The thermal shock properties of SiC materials were investigated for high temperature applications. In particular, the effect of thermal shock temperature on the flexural strength of SiC materials was evaluated, in conjunction with a detailed analysis of their microstructures. The efficiency of a nondestructive technique using ultrasonic waves was also examined for the characterization of SiC materials suffering from a cyclic thermal shock history. SiC materials were fabricated by a liquid phase sintering process (LPS) associated with hot pressing, using a commercial submicron SiC powder. In the materials, a complex mixture of
powders was used as a sintering additive for the densification of the microstructure. Both the microstructure and mechanical properties of the sintered SiC materials were investigated using SEM, XRD, and a three point bending test. The SiC materials had a high density of about 3.12 Mg/m3 and an excellent flexural strength of about 700 MPa, accompanying the creation of a secondary phase in the microstructure. The SiC materials exhibited a rapid propagation of cracks with an increase in the thermal shock temperature. The flexural strength of the SiC materials was greatly decreased at thermal shock temperatures higher than
, due to the creation of microcracks and their propagation. In addition, the SiC materials had a clear tendency for a variation in the attenuation coefficient in ultrasonic waves with an increase in thermal shock cycles.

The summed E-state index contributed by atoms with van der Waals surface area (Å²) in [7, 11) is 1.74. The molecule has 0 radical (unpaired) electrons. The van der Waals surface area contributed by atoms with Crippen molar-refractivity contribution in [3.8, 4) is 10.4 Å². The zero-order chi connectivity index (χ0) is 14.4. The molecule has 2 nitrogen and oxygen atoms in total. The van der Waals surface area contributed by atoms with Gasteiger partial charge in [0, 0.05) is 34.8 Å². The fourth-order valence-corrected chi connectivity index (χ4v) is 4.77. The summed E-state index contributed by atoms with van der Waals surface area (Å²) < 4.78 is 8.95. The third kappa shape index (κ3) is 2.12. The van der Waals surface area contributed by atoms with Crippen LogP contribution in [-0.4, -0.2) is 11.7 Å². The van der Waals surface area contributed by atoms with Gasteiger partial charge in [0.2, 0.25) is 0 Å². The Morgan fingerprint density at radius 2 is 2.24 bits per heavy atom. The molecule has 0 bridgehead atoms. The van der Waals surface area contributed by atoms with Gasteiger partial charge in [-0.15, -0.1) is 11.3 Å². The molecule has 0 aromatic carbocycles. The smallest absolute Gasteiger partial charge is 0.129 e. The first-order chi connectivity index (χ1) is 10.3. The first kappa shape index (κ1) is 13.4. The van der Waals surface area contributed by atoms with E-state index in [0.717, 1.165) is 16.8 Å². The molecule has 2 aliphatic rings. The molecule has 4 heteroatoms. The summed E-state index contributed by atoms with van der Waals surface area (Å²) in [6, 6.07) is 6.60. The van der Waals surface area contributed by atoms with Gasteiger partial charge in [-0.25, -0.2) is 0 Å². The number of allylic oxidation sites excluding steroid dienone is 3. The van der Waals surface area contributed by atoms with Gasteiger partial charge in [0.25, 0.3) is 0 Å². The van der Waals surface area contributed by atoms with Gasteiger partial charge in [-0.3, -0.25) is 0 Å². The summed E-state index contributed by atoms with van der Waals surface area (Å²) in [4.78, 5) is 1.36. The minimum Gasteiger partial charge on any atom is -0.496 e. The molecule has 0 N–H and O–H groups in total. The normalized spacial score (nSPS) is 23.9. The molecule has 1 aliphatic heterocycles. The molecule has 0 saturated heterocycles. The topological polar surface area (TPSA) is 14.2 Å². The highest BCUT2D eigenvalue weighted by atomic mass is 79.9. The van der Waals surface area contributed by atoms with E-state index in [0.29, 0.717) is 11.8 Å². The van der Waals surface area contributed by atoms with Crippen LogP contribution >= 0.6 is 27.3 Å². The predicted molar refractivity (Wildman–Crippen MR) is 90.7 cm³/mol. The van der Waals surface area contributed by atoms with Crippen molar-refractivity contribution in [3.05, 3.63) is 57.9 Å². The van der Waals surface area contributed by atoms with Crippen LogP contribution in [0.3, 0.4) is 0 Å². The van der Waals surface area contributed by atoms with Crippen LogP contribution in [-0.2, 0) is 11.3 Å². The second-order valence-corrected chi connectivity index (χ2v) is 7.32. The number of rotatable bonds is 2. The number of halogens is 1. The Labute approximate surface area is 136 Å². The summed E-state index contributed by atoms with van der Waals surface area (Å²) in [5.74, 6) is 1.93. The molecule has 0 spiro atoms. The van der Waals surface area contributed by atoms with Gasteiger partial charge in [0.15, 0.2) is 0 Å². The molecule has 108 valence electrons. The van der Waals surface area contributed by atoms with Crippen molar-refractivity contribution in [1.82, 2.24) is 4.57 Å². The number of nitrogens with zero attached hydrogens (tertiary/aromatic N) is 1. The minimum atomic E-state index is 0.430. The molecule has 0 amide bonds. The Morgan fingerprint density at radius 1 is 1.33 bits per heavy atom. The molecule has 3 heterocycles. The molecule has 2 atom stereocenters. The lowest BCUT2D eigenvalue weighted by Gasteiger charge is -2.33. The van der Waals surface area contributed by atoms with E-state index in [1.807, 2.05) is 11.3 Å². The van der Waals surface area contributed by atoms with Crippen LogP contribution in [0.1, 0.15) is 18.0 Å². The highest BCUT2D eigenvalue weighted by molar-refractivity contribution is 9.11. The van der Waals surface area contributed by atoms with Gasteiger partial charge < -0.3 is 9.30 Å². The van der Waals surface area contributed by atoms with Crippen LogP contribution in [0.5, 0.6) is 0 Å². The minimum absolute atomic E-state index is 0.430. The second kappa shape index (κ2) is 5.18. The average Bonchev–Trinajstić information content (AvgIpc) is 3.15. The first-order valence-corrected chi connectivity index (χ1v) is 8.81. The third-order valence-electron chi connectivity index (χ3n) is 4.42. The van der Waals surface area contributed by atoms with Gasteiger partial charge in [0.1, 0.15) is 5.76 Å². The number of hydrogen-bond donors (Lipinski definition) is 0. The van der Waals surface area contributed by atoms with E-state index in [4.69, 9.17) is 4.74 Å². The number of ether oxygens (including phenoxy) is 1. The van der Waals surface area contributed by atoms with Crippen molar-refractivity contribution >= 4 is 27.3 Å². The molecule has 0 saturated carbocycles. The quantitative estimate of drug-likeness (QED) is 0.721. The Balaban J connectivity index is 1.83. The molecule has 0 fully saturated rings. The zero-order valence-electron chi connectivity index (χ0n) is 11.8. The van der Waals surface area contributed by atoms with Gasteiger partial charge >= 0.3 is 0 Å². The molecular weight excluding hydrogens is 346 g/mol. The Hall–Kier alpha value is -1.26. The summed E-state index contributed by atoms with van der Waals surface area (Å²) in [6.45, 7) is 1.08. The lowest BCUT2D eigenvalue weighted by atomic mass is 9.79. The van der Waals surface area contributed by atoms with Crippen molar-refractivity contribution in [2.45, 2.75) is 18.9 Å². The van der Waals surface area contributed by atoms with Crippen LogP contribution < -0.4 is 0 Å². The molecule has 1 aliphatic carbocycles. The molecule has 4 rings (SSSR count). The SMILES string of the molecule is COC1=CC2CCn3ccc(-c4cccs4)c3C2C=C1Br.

Shear and CBR Characteristics of Dredge Soil-Bottom Ash-Waste Tire Powder-Mixed Lightweight Soil
Kim, Yun-Tae ; Kang, Hyo-Sub ;
Journal of Ocean Engineering and Technology, volume 25, issue 3, 2011, Pages 34~39
DOI : 10.5574/KSOE.2011.25.3.034
This study investigated the shear and CBR characteristics of dredge soil-bottom ash-waste tire powder-mixed lightweight soil, which was developed to recycle dredged soil, bottom ash, and waste tire powder. Test specimens were prepared with various contents of waste tire powder ranging from 0 to 100% at 50% intervals by the weight of the dry dredged soil. Several series of triaxial compression tests and CBR tests were conducted. The shear strength characteristics of the lightweight soil were compared using two different shear tests (triaxial compression test and direct shear test). The experimental results indicated that the internal friction angle of the lightweight soil obtained by the direct shear tests was greater than that by the triaxial shear tests. However, the cohesion value obtained by the triaxial shear tests was greater than that by the direct shear tests. The CBR value of the lightweight soil decreased from 35% to 15% as waste tire powder content increased.
An Experimental Study on the Sulfate Resistance of Fly Ash Antiwashout Underwater Concrete
Kwon, Joong-Hyen ; Kim, Bong-Ik ;
Journal of Ocean Engineering and Technology, volume 25, issue 3, 2011, Pages 40~46
DOI : 10.5574/KSOE.2011.25.3.040
This paper describes the effects of fly ash replacement on the sulfate resistance of antiwashout underwater concrete which was replaced cement by fly ash from 0% to 50%. and the experimental works were performed on sulfate acceleration test of 5%
solution to find out the variance of length and weight of specimens. The experimental result shows that the length of specimens of antiwashout underwater concrete age at 180day was highly increased compare with normal concrete by acceleration test. but the mixture which was replaced 50% of fly ash shows reduction of the expansion, weight various, compare with normal concrete specimen. accordingly by using fly ash as admixture in antiwashout underwater concrete in sea environment, it will makes more durable for the attacks of sulfate by sea water.
Development of 3D Modeling System to Display the Cutting Shape of H-Beam Used in Ships and Ocean Plants